Being Present

Presence has been (historically) defined as the sense of “being there” (Held and Durlach, 1992) and “the subjective experience of being in one place or environment, even when one is physically situated in another” (Witmer & Singer, 1998).

It has also generally been treated as comprising multiple dimension, for example, Lombard and Ditton (1997) have identified six different aspects including: the sense of having been transported, of being immersed and of being in a social medium while Schloerb (1995) distinguishes between ‘subjective’ and ‘objective’ presence. Presence has been theorised about factor-analytically (Schubert et al., 2001); has been treated as a biological phenomenon (e.g. Revonsuo, 2006); as a consequence of evolutionary pressures (e.g. Waterworth and Waterworth, 2001; Riva et al., 2004) and as an embodied phenomenon (e.g. Biocca, 1997). Presence research has received relatively little philosophical consideration, an exception being Zahorik and Jenison (1998) who, as with the current discussion, relate it to Heidegger’s being-in-the-world. More recent definitions have tended to treat presence as a conjunction of different psychological and physiological states. For example, Slater (2004) has made a strong case for presence comprising engagement with elements in the real or virtual environment and spatial presence - the sense or experience of being located somewhere specific.

In contrast to these positions, as we have already noted, we propose that presence is a primordial state – in that it cannot be reduced to more primitive states – which we define as the readiness to respond echoing Riva and his colleague’s evolutionary account (discussed above). While theirs is an interesting and potentially compelling argument it presents two related problems for our account of witnessing.

Firstly, for Riva et al. the environment is an undifferentiated “black box” (or grey smudge) - please see figure 1 which has been reproduced from their original paper. This lack of differentiation is at odds with our position regarding the availability of that which is witnessed, Gibson’s account of affordance, current ecological psychological thinking, their own account of organisms actively solving problems and, not least, people’s everyday experience of being in the world.

In short, we experience the world as a meaningful Gestalt and not as a source of undifferentiated sensory data. We daily demonstrate our presence (and familiarity with the world - see Turner, 2008a and 2008b for a fuller discussion of familiarity) by coping with situations, tools and objects by our understanding of world as a coherent whole. For example, Heidegger has argued that when we encounter a room we experience it as a whole, as a Gestalt (though he actually uses the Kantian term manifold) “… from which the individual pieces of furniture and what is in the room stand out’ (Heidegger, 1985 section 187). From there ‘our practical everyday orientation’ allows us to cope with whatever is there. Our familiarity with these everyday worlds ensures that when we return home we see the kitchen, one’s spouse, the cat, the unpaid bills and that half bottle of wine from last night. We do not perceive a jumble of surfaces, strangers, printed paper, animals and half-empty bottles. We skilfully engage with this world by walking into the kitchen, embracing our spouse, feeding the cat, ignoring the bills and pouring a glass of wine. We actively engage with the world rather than merely processing of sensory information. But more than this, as we have argued elsewhere (Turner, 2007) presence, by this view, is necessarily transitive – that is, it needs a predicate. We are present somewhere specific; we are engaged with those things which are available, and we witness specific events.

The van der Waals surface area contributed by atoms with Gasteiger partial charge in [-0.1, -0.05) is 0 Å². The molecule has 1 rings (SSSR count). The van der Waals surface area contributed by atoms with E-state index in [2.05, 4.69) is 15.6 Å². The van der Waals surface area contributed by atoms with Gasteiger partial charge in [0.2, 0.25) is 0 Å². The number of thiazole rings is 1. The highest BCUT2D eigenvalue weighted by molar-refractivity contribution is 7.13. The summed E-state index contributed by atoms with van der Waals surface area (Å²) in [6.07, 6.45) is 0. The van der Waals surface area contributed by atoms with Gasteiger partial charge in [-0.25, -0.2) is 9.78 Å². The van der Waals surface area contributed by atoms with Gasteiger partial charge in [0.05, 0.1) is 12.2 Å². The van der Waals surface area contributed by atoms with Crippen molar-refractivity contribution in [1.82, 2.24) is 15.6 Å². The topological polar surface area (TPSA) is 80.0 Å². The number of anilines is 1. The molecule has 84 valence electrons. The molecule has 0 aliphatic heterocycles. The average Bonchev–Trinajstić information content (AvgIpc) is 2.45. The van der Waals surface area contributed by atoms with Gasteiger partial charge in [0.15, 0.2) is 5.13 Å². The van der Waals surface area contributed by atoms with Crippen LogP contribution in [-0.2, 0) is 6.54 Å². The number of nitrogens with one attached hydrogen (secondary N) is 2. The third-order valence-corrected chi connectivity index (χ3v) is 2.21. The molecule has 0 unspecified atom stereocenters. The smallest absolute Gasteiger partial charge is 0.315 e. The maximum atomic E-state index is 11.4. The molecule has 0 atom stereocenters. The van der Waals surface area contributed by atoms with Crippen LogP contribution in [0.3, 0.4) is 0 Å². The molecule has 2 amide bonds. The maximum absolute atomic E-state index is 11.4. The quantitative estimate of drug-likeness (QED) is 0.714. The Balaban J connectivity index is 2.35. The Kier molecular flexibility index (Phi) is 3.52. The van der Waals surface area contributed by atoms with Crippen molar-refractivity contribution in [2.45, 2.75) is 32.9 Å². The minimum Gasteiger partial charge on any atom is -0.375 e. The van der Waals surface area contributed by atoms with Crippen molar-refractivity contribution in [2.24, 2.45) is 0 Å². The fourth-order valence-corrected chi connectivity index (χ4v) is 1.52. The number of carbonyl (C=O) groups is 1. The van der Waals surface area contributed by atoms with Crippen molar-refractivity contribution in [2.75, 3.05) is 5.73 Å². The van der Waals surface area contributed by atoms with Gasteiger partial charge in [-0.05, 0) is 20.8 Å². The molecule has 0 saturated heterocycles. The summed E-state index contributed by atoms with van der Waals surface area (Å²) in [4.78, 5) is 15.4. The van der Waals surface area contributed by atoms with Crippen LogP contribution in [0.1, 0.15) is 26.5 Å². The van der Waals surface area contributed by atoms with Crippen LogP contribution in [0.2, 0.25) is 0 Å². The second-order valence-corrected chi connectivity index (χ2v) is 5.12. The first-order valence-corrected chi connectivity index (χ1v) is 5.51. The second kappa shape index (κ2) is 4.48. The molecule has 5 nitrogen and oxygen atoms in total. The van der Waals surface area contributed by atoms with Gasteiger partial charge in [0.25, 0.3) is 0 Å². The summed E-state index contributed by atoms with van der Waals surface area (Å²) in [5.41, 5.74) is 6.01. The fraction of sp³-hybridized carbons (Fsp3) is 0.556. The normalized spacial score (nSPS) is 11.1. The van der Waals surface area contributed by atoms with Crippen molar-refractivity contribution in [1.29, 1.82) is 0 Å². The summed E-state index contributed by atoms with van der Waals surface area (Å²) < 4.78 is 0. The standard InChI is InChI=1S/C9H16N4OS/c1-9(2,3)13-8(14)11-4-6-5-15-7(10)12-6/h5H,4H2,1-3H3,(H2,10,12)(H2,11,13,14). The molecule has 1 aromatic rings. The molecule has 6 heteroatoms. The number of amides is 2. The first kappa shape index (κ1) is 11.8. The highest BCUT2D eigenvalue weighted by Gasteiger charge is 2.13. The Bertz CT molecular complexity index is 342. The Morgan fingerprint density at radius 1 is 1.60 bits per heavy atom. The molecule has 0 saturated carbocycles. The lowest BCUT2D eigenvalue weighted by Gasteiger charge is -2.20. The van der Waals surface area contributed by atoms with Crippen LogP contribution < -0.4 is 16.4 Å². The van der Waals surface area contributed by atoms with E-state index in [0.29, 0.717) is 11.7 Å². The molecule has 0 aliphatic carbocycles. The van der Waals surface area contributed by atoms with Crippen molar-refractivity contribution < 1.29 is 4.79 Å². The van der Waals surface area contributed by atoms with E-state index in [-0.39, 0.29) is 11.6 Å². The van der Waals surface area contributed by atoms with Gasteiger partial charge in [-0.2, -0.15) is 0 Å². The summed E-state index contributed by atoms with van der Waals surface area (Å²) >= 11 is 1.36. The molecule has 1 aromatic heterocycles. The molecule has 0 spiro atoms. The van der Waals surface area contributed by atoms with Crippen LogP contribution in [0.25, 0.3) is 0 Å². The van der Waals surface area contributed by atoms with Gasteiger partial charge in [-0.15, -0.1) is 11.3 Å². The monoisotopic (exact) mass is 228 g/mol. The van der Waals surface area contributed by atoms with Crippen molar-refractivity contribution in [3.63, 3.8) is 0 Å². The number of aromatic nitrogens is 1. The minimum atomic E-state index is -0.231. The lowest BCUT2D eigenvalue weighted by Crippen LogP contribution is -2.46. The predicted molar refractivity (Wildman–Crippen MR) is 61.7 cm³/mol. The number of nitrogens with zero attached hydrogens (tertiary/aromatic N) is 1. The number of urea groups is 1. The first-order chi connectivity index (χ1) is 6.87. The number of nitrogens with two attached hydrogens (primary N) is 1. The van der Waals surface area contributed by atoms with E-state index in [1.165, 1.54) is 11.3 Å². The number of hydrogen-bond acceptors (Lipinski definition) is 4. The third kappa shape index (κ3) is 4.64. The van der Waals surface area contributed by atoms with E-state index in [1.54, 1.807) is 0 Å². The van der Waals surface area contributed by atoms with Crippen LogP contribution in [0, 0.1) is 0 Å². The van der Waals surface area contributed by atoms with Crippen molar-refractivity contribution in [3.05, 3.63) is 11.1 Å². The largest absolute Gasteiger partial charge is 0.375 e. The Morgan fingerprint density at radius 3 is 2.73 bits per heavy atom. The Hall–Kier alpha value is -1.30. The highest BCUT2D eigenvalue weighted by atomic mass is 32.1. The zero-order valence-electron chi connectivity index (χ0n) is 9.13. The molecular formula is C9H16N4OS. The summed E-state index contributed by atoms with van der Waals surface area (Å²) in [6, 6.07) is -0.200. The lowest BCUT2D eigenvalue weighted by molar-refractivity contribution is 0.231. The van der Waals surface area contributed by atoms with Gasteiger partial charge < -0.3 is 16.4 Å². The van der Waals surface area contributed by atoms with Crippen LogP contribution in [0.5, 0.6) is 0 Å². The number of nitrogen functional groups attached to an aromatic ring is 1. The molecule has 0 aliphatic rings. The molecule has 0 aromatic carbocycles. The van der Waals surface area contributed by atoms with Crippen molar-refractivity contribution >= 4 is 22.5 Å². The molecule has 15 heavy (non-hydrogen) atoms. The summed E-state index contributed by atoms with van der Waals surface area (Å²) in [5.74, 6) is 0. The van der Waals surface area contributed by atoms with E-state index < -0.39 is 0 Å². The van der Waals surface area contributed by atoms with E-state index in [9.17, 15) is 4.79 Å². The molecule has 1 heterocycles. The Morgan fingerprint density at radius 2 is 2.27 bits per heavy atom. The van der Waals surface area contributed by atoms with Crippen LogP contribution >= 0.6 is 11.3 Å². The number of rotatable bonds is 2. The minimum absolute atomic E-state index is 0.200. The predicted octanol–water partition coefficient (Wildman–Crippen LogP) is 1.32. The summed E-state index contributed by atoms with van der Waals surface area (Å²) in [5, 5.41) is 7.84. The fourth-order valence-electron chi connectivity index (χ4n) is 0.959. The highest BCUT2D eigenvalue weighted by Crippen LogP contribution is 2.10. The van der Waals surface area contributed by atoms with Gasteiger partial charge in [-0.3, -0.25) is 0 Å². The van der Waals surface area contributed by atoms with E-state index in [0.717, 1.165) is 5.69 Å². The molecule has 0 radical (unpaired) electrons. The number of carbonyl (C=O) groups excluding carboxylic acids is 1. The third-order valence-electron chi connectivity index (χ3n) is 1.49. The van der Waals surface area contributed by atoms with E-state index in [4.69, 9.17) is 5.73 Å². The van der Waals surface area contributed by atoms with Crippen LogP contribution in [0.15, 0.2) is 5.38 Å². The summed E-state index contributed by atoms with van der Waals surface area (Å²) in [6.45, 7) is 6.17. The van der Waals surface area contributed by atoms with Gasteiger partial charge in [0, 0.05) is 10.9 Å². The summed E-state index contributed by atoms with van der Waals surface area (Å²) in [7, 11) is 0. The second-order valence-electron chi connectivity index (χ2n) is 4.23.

A second issue concerns the direction of the arrow in the figure which appears to portrays people as passive (and possibly puzzled) information processors whereas we have argued that presence is intentional which would suggest that the arrow points the other way, i.e. from the individual to the environment. It was Franz Brentano (1838-1917) who revived interest in intentionality, St. Thomas Aquinas having introduced the concept in the 13th century, by recognising that most of our mental states (including attitudes, affective states and so forth) are directed towards things and events in the world. Brentano defined intentionality as the main characteristic of mental phenomena, by which they could be distinguished from physical phenomena (Brentano, 1995). The word itself is derived from the Latin tendere, which means being directed towards some goal or some thing.[3] Accepting that presence is intentional suggests that the arrow in figure 1 may be pointing in the wrong direction.

So what is intentionality? We now consider two contrasting though mutually sympathetic accounts. The first is based on the work of Merleau-Ponty which takes as its starting point our corporality and the second draws on the neurological work of Walter Freeman.

Note 3: The everyday use of the term intentionality meaning intending, intentions or motivations such as the intention to drink a cup of tea should be distinguished from the concept’s philosophical sense.

Phil Turner